A successful regimen to reduce cytomegalovirus disease in heart transplant patients

Academic Article


  • Between January 1987 and June 1988, 57 patients underwent heart transplantation (group 1: follow-up 6-36 months: mean 17.3 months). Immunosuppressive therapy consisted of cyclosporine (CsA), azathioprine (AZA), and low-dose steroids, plus prophylactic antilymphoblast globulin (ALG). Twenty-two patients (39%) developed clinically significant, proven cytomegalovirus (CMV) disease. All received monotherapy with intravenous ganciclovir. Six had concomitant pulmonary infections with other organisms, 4 of which were due to Pneumocystis carinii (PC). Overall mortality was 18%, possibly directly related to CMV infection in one case. Between July 1989 and October 1991 inclusive, 50 patients underwent heart transplantation (group 2: follow-up 3-31 months; mean 15.8 months). Immunosuppressive therapy consisted of CsA, AZA and high-dose steroids, with no ALG. CMV prophylaxis was given to every patient in the form of oral acyclovir for 3 months (at approximately 50 mg/kg/day) and commercially available immunoglobulin (500 mg/kg i.v. on days 7 and 35). Prophylaxis against PC was by trimethoprim/sulfamethoxazole (1 double-strength tablet/day) indefinitely. Only 2 patients (4%) in group 2 developed CMV disease (p < 0.001 vs group 1); none developed PC infection. Overall mortality was 4% (p < 0.03 vs group 1), possibly associated with CMV infection in one case. The incidence of acute rejection requiring extra therapy in the first 3-month period was 0.47 episodes/patient in group 1 and 0.24 episodes/patient in group 2 (p < 0.01). We conclude that CMV (and PC) infections can be largely prevented in heart transplant recipients.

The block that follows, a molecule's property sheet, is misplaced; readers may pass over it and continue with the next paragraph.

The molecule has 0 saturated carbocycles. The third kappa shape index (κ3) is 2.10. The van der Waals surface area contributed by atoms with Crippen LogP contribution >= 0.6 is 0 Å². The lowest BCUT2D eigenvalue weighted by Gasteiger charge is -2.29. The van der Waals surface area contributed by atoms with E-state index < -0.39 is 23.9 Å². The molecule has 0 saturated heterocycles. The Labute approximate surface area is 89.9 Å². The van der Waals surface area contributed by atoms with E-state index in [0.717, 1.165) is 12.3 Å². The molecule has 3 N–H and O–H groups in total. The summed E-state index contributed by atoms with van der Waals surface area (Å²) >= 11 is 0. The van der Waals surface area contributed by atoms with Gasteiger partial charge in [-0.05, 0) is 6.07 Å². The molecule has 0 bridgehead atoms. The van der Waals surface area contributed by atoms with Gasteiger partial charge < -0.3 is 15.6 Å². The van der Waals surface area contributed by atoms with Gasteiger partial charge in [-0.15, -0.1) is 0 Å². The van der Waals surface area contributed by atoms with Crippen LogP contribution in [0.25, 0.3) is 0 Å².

• Authors

    Author List

  • Jazzar A; Cooper DKC; Muchmore JS; Pribil A; Chaffin JS; Zuhdi N
  • Start Page

  • 47
  • End Page

  • 53
  • Volume

  • 4
  • Issue

  • 2